Earlier this year, Bloomberg released it’s 2016 Jobs Skills Report in which they asked +1,000 job recruiters across +500 companies two simple questions.
First, they asked which are the most important skills they search for in job candidates.
Second, they asked which of those skills job recruiters find to be rarest.
When job recruiters in energy were surveyed, three skills emerged as both highly coveted and rarely found. These three skills fall into what can be called the “Stand Out And Get Hired” zone. Can you guess them from the following list?
2) Analytical Thinking
3) Communication Skills
4) Creative Problem Solving
7) Global Mindset
8) Leadership Skills
10) Quantitative Skills
12) Strategic Thinking
13) Work Collaboratively
14) Work Experience
For starters, those surveyed view analytical thinking to be the most important skill. However, they also find it to be common enough among candidates that it does not fall into our magic “Stand Out And Get Hired” zone. So which three do?
Creative Problem Solving? Entrepreneurship? Motivation/Drive?
Nope. Nope. Anddddd nope.
It turns out energy recruiters are desperately searching for, and failing to find, candidates emphasizing the strengths of:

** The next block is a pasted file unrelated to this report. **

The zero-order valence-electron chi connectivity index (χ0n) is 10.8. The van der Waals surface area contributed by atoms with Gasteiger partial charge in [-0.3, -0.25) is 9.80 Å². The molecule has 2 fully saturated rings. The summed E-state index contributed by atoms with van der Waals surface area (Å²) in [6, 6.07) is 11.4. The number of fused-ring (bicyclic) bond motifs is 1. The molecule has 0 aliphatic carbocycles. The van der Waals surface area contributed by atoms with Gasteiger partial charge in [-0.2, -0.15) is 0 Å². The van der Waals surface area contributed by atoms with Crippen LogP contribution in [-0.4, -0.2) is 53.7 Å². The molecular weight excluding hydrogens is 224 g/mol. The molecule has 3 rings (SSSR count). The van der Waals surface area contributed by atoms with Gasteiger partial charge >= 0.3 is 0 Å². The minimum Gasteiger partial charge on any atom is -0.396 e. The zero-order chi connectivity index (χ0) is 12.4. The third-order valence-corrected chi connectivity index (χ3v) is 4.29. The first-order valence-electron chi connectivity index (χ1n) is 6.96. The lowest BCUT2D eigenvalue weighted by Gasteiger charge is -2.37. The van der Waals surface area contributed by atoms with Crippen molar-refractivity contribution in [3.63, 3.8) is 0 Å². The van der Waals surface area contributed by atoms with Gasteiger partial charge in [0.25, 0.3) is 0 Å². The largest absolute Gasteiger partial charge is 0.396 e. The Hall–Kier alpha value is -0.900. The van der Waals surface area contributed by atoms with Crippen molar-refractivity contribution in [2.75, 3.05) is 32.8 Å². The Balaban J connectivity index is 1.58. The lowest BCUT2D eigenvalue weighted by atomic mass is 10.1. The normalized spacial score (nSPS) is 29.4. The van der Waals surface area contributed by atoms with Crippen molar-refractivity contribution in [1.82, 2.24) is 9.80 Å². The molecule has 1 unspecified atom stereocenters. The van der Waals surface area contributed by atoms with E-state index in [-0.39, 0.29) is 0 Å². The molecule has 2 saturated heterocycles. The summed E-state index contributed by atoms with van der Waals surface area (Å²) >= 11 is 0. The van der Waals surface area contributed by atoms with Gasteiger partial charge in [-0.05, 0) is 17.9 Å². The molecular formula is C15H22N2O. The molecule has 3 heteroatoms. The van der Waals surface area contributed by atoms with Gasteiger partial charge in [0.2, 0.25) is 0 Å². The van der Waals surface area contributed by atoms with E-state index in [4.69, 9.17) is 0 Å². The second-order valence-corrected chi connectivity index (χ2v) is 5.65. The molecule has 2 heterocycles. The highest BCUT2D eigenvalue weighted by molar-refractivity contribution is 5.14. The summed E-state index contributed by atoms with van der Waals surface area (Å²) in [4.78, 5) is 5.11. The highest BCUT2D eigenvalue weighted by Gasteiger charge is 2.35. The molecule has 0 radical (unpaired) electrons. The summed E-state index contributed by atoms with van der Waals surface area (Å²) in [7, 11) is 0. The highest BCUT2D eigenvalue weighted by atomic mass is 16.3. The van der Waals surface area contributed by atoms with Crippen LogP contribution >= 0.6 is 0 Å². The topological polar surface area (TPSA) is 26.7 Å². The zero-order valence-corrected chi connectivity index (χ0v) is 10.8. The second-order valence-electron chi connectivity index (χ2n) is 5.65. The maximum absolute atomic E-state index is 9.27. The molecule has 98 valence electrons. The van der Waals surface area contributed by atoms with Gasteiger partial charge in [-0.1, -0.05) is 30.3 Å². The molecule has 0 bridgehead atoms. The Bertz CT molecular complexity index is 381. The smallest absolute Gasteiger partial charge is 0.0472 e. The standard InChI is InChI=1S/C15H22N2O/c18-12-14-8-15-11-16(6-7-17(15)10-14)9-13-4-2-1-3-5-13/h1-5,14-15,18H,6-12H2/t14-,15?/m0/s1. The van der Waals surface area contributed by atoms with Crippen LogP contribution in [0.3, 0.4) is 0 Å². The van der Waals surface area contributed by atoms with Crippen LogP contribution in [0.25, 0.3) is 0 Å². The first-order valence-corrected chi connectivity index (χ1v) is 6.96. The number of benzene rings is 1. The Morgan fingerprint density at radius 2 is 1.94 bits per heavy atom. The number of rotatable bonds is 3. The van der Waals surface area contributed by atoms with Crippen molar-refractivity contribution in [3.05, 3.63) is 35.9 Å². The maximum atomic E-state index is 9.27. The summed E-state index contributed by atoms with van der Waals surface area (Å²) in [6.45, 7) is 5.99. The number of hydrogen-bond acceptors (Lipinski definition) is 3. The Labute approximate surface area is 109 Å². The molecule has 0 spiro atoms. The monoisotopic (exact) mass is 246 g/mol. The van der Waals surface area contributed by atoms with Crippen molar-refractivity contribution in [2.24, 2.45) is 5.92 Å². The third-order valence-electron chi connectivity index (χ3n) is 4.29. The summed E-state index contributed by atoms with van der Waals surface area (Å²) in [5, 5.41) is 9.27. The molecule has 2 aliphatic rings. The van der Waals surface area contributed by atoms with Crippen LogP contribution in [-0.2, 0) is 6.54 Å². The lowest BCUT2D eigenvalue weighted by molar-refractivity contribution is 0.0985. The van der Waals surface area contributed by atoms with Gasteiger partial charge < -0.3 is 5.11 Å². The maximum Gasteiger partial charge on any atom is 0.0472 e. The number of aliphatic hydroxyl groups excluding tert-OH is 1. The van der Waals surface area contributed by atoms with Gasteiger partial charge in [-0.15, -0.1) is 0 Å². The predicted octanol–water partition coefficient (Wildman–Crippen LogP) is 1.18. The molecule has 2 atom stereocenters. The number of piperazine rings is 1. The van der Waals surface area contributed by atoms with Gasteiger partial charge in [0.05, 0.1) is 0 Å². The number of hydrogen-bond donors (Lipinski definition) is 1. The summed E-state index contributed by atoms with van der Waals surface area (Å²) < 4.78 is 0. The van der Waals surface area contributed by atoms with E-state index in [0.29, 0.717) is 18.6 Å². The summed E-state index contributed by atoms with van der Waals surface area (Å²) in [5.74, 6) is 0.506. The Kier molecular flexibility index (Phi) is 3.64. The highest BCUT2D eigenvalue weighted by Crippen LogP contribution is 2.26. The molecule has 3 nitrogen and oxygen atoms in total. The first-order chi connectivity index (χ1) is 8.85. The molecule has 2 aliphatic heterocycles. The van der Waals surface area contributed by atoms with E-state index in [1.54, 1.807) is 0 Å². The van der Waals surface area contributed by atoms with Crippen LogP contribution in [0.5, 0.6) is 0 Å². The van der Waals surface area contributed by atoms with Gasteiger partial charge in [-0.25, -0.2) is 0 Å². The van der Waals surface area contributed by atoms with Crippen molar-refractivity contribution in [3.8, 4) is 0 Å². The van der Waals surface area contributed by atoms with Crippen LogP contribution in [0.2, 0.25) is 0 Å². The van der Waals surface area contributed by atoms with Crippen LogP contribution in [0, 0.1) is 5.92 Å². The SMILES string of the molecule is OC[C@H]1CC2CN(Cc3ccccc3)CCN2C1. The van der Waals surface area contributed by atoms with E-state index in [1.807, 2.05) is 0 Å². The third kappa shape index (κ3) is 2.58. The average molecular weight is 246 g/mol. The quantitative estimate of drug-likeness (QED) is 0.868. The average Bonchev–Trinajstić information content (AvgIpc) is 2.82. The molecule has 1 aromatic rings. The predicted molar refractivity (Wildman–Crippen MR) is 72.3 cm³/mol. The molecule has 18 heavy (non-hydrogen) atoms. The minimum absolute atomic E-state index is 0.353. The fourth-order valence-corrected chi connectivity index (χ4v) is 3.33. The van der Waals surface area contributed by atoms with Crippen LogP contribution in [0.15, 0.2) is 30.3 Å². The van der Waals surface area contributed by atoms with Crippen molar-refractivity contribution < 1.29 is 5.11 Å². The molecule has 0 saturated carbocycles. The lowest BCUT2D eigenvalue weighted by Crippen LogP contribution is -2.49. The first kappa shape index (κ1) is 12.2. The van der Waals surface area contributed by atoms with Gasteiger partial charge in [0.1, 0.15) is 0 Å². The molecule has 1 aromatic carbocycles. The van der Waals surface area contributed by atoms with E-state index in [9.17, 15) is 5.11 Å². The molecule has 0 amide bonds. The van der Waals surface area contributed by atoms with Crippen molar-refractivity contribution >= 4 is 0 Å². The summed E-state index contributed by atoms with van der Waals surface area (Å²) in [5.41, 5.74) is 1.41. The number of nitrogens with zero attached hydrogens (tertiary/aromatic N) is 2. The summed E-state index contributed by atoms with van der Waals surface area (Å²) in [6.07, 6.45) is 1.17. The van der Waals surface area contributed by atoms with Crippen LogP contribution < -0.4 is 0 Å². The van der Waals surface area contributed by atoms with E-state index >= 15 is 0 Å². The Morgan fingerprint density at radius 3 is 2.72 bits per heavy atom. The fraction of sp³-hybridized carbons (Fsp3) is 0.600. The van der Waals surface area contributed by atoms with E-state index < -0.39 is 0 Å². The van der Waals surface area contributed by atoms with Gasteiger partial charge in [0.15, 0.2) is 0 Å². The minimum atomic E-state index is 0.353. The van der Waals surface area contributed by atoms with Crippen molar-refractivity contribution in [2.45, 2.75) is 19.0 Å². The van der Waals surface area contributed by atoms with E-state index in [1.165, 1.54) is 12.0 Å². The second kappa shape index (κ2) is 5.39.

1) communication skills,
2) strategic thinking,
and 3) leadership skills
It is worth noting the survey focused on recruiting managers (i.e., MBA talent), but if you are looking for an entry-level job do not make the mistake of thinking these preferences do not apply to you. Unless specifically stated otherwise, most companies really are looking for young hires to learn and grow in the company over time. To grow, say, into a manager. The resources saved by hiring you once versus hiring multiple people multiple times for multiple positions is obvious. Thus, most we have spoken with have said they look for similar, if not the same, traits in entry level hires as they do in managers, because that’s what they hope you have the potential to become.
You might be surprised to see communication skills in the “Stand Out And Get Hired” magic zone, because many, including myself, have at times mocked communication skills as a sort of fuzzy-not-really-a-skill also known as “talking to people”.
However, over time my own experiences in the professional world have slowly led me to the inescapable conclusion that – and I can’t believe I’m saying this – there is absolutely no skill more important than communication skills. Seriously. I know. It’s too long an explanation to get into here, but because of this epiphany I have been reading far too many books on communication skills lately and so will soon be forced to write a post to explain and identify some essential reads on the topic.
In the meantime, click here to check out the Bloomberg piece. It’s an interesting read for sure.